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Gang Member Known as City's Most Violent Is Sentenced to Death

Crime: Co-defendant of the man called 'Big Evil' gets same penalty in murder of two men at South-Central carwash.

December 13, 1997|MICHAEL KRIKORIAN | Special To The Times

Cleamon "Big Evil" Johnson, described by police detectives and FBI agents as the city's most violent gang member, was sentenced to death Friday, along with co-defendant Michael "Fat Rat" Allen, for the 1991 murders of two men at a South-Central Los Angeles carwash.

Superior Court Judge Charles E. Horan, who characterized Johnson as "a coldblooded and cunning murderer . . . who was the victim of his own evil," agreed with a jury that had recommended the death penalty Sept. 30.

Horan rejected defense appeals for a retrial and a sentence of life without the possibility of parole.

Authorities contend that on Aug. 5, 1991, Johnson ordered Allen to get an Uzi submachine gun and "serve" two men at a carwash at Central Avenue and 88th Street.

Allen, 25, shot to death Donald Ray Loggins and Payton Beroit in broad daylight in front of more than a dozen witnesses, according to authorities. Loggins and Beroit were not gang members, but lived in rival gang turf on the east side of Central Avenue.

Because of Johnson's fearsome reputation, no witnesses would step forward initially, investigators said. In 1994, a multi-agency task force was formed to bring 'Big Evil' Johnson and his gang, the 89 Family Bloods, to justice.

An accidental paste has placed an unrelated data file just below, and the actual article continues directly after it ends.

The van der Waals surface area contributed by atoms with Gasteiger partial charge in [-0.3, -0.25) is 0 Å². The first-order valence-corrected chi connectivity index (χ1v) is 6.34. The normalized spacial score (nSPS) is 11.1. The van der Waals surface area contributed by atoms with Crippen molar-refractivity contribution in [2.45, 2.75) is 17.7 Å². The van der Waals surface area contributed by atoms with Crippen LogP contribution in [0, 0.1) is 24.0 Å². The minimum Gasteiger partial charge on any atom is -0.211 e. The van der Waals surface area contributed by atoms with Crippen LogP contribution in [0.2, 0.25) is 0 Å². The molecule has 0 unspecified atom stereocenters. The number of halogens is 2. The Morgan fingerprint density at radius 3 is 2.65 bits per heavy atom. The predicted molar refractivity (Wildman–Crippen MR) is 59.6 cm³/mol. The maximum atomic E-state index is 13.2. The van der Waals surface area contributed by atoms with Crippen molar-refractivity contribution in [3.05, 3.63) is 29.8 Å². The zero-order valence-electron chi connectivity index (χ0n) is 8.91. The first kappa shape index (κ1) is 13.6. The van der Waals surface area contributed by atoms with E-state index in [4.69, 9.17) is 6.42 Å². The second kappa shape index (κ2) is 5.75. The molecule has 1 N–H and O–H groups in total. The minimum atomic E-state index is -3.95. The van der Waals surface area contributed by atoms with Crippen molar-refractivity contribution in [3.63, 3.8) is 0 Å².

"I consider the task force a success now that Evil has been convicted," said Los Angeles Police Det. Rosemary Sanchez, a member of the task force. "Bye-bye Evil," she said in a court hallway.

Johnson, 30, who authorities say killed at least a dozen people during his reign as the 89 Family's shot-caller, declared his innocence after he was sentenced.

He called police a "lynch mob" and vowed to have his conviction overturned.

"It was obvious by their actions that their will was to get me," said the powerfully built Johnson. "So be it. But I too have a will, a strong will, that will prevail, and you can best believe I shall find a way."

Much of Johnson's defense lawyer's argument for a retrial centered on the key testimony of Freddie Jelks, who has his own murder case pending. Attorney Richard Lasting contended that some type of deal was made with Jelks in exchange for his testimony against Johnson, who Los Angeles police detectives say is notorious for killing witnesses.

Deputy Dist. Atty. Jennifer Lentz Synder adamantly denied that any deal was made with Jelks.

In a recent interview at the Los Angeles County Jail, Johnson said he has been "in worse places than San Quentin."

When asked what could be worse then death row, he laughed. "Having a .45 pointed at you and fired."

Johnson is also the defendant in another murder trial scheduled for February.

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